R N Bhaskar
23 February 2015
Almost everybody is now reconciled to the inevitability of urbanisation.
Even as early as January 2007, Goldman Sachs had in its economics paper (No152) on “India’s Rising Growth Potential” pointed out how the 21st century would be India’s “urban century”.
The report predicted that India’s rate of urbanisation would see another 140 million rural dwellers move to urban areas by 2020, and an additional 700 million people by 2050. This is a scale of migration the world has never witnessed.
Even so, as the report points out, India’s urbanisation level of 29% is still very low. South Korea has 81% of its people in urban dwellings, Malaysia 67%, China 43%. Both pull and push factors would drive people out of villages. And that is where PM Modi’s vision of smart cities makes immense sense.
Unfortunately, urbanisation has been blamed for the emergence of slums in cities. In reality, slums emerge when there are no alternative plans for affordable (or rental) housing schemes. But it is mostly due to political patronage. It is one way in which politicians try to fix the roll of the electoral dice through demographic tinkering.
The politicians arranges for a group of migrants to have a place of dwelling in the heart of a city. In exchange he asks them for their vote. Then, in order to reinforce the slum-dweller’s loyalty to the party in power, he further adds the dispensation of cheap water and electricity.
Sadly, the courts have not taken cognizance of the fact that any attempt to alter the demographic profile of a region is nothing short of a deliberate attempt to fix the electoral process. It savagely erodes the concept of local management bodies, because the profile of the location has been altered by the influx of vast numbers of ‘squatters’ in that area.
One good way to curb demographic tinkering of this kind is by redefining the rights of any voter in India. This is because while the right to vote is a fundamental right, its exercise is dependent on other equally important rights. One right cannot be allowed to erode other rights.
For instance, the government could allow migrants to vote in a city only after they have acquired a ‘legal’ address. Thus, the migrant’s right to vote is not taken away (that would be both sacrilegious and illegal). But the place where the vote can be cast would be where the person had a legal right to a shelter (possibly in the place where the migrant comes from). If the person is homeless, the state needs to build sanatoriums or reserved spaces which the homeless could use as their address.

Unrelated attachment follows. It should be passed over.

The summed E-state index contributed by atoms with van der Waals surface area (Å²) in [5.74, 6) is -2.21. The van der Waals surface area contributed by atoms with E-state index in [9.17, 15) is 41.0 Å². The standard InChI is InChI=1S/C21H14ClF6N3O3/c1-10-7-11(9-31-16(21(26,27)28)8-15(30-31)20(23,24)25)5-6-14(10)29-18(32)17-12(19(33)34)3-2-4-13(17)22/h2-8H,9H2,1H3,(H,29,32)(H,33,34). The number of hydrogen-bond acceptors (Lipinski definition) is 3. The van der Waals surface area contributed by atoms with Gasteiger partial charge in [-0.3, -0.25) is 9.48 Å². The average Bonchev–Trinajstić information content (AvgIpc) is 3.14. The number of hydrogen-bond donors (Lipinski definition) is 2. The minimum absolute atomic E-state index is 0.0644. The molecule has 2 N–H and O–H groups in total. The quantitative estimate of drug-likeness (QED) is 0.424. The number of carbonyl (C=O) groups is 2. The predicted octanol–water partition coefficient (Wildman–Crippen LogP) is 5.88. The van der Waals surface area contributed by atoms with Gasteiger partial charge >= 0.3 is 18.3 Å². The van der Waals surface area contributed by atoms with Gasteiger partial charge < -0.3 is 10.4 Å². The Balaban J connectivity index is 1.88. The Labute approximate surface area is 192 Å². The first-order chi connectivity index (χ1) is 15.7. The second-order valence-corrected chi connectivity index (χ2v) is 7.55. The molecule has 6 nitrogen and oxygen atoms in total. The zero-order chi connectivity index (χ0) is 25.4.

Such an interpretation would take away the temptation of extending political patronage to slum development. It would prevent the erosion of the rights of existing settlers as well. The urge to encourage the formation of slums needs to be curbed.
Generous with other people’s money
The other problem relates to the penchant of legislators to dispense subsidies to the so-called needy. Sadly, Arvind Kejriwal, the present Chief Minister of Delhi, is not the only one to push for such subsidies.
Look at the table alongside. It shows how, both in rural and urban areas, over 80% of the population will have access to some mode of transport (two-wheeler or four-wheeler), communication (telephones) and entertainment (television, which is also a medium through which access to information such as advertisements and news can be got).
There is one common thread linking all such acquisitions — they are purchased without any element of selective subsidy. This goes to show that people are willing to pay the market price for something they want. This is in spite of the gross income inequalities the country faces. Significantly, this is also true of urban slums when compared with non-slum urban areas. But more on that next week.
It is politicians who stoke the fires and urge them to demand subsidies of things that the government controls. Till recently, all electricity distribution was in the hands of the government. Hence the politician/legislator thought that he could freely hand out subsidies to a section of the population which would vote for him.
Ditto with water.
The ability to pay
But, will poor people pay for water and electricity?
Yes. There is anecdotal evidence from the Punjab where farmers who wanted subsidised power have got used to erratic supply of electricity from the state. Hence, for their ‘critical’ needs like water pumps, refrigerators, television sets, and fans (if not air-conditioners), they use diesel gensets or power inverters. The cost of power is over Rs10 a unit. In other words, they pay an even higher tariff for the power they need.
Or take Gujarat where farmers have begun paying for electricity, though opposition parties are trying to ‘teach’ them not to pay for this utility.
Or, take the slums of Mumbai. Many of them get water through water tankers. The price they pay for this water is over Rs800 for 10,000 litres, or 8 paise a litre. Some even purchase bottled water at Rs10 a litre. Yet these very slums do not want to pay the 2 paise a litre which the municipal corporation wants to charge. Eventually, the sorry state of finances for the state-owned water department will allow legislators to make a case for privatisation of water supply.
Look around, and you will see slum dwellings fitted with TV cables and other signs of consumerism (sometimes air-conditioners) that belie their inability to pay the normal price of electricity and water. Need we say more?
Moral: it is time to curb demographic tinkering on the one hand, and the urge to dispense subsidies on the other.
The author is consulting editor with DNA.
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